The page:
Light in the North-East

Manoj Kumar describes a unique initiative that has brought power to villages in Nagaland

A.M. Gokhale, Secretary, Ministry of Non-Conventional Energy Sources inaugurates a mini-hydel project in Chizami village
A.M. Gokhale (in Naga dress), Secretary, Ministry of Non-Conventional Energy Sources inaugurates a mini-hydel project in Chizami village.

Biogas-based gasifier power project in a village in Nagaland
Biogas-based gasifier power project in a village in Nagaland.
— Photos by the writer

ON Christmas when all the surrounding villages were filled with darkness due to a power shutdown, our Pfutseromi was the only village in the area shining as a star on the hills since every home was lit with "our own electricity" produced from khuri (wood), said Pastor Rev.L. Ritse, while welcoming his guests from Delhi.

The occasion was to celebrate the new era of "assured power supply" through 100 kw biomass gasifier power plant that would supply power to over 400 households in the village, and sell the surplus power to nearby villages. Over 500 women, men and children had gathered in their traditional tribal dresses on both the sides of road to welcome A.M.Gokhale, Secretary, Ministry of Non Conventional Energy Sources’ (MNES), who had come to inaugurate the plant.

It has been installed at a cost of Rs 38 lakh under the MNES plan to electrify 25,000 remote villages through renewable energy sources like bio-gas, solar and small hydel plants, where it is difficult to supply conventional power due to a difficult terrain.

The small bio-gas power plant will also help in providing employment opportunities for operating the plant and also generating fresh opportunities for the youth of the villages.

To run the plant, the villagers have put aside a chunk of community land on which they would grow fast-growing trees for generating power. Two youth have been trained by the Gujarat-based company that has installed the plant, to run the generation machines.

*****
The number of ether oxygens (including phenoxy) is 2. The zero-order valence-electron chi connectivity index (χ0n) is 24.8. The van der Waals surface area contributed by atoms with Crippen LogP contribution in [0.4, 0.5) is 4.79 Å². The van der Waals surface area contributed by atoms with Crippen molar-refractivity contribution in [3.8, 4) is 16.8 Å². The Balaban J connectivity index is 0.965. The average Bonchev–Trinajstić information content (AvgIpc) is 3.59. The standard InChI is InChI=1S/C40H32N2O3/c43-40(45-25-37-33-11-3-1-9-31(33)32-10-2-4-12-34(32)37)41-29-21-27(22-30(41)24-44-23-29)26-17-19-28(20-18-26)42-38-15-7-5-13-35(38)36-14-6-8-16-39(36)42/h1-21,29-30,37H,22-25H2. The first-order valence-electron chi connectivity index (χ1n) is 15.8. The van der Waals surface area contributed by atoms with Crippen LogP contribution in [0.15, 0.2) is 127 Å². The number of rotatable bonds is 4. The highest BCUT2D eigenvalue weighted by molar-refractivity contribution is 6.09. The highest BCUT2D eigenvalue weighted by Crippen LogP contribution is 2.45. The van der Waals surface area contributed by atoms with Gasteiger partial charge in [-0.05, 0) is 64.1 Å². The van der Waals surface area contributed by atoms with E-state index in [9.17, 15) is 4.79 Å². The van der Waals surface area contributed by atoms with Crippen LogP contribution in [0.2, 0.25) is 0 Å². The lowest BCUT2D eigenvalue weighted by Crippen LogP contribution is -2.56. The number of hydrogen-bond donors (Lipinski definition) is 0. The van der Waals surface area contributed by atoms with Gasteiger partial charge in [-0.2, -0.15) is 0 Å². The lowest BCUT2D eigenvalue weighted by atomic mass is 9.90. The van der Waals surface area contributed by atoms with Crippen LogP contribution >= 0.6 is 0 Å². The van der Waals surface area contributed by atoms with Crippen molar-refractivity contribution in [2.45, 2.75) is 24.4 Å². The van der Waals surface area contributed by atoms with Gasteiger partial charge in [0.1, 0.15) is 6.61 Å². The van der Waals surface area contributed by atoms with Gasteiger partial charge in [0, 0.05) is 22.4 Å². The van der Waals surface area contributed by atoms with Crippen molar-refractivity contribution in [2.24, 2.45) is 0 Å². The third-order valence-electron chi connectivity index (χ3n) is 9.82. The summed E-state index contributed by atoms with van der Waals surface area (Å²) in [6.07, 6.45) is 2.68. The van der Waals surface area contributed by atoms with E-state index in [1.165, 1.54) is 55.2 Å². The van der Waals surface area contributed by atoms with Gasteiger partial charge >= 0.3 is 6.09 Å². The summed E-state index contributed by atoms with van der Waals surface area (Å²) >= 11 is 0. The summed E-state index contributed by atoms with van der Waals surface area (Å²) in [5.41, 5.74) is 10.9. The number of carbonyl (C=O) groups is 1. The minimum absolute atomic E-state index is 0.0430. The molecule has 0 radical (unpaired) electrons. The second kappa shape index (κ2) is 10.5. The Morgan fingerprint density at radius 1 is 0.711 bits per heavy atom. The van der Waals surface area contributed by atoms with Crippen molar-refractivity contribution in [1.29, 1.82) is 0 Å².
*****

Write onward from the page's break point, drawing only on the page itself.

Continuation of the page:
A committee has been constituted, said Pastor Ritse, to collect monthly charges from households and to maintain the plant. "We are sure this plant will supply electricity to households for at least 10 years, and will raise the standard of living of villagers," he said.

The village has already planned to set up a village lake to attract tourists besides installing streetlights and showers. In the neighbouring Chizami village, the villagers have set up the first-ever "community-owned" 200 kw mini-hydel project in the country costing Rs 2.30 crore, which would supply power to two villages. The state government has also agreed to buy surplus power. "We will supply power to all the households at full voltage and in the evening, when it is most required.

Households have already agreed to pay monthly charges in time, and the profit will be re-invested in community programmes," said K.Z. Mero, Chairman, Project Management Committee.

In the insurgency-ridden state, Gokhale began his career as the Deputy Commissioner, Phake. He is credited with forming of village councils and village development boards, that are now undertaking development works like running bus services, education and health programmes.

Expressing her happiness over the power project, Ms Aple, a postgraduate student said, "We are sure that during examinations, it will give us assured light and help us get a good job."

Nagaland with a population of over 20 lakh has only one 75 mw hydel power project, and is incurring over Rs 50 crore net losses annually, said Toshi Aier, Principal Secretary, Nagaland. "Small power projects would surely play a role in lighting the villages that have remained in the dark over decades."

Due to heavy rains from April-October, it is difficult even to reach most of the villages, what to talk of an assured power supply. Villages, though officially electrified, do not get electricity most of the time. Village-owned projects, they said, would help them light their houses besides starting small ventures like rice mills. "We cannot wait for mega hydel or thermal power projects with a long gestation period. The state with vast biomass and hydel resources is ready for small power projects that would be run by the village community," said Gokhale.

Nagaland has 1000 MW power potential through 500 small projects in 1000 villages. Small power projects have become necessary considering the fact that a large number of villages around mega projects have remained in the dark, and others, especially in remote and hilly areas, do not get quality power supply.

"No doubt the cost of power in small hydel and biomass gasifier power projects is marginally higher than big hydel and thermal projects. But it empowers the village community, creates jobs without any migration. Further, it uses local natural resources without disturbing the environmental balance," said Gokhale.

After the success of small hydel projects in Himachal Pradesh and biomass gasifier project in Madhya Pradesh, he said, "the ministry has chalked out a plan to install such projects, besides solar power plants, on a large scale in the North-East. Small hydel and biomass power can generate up to 15,000 MW power across the country."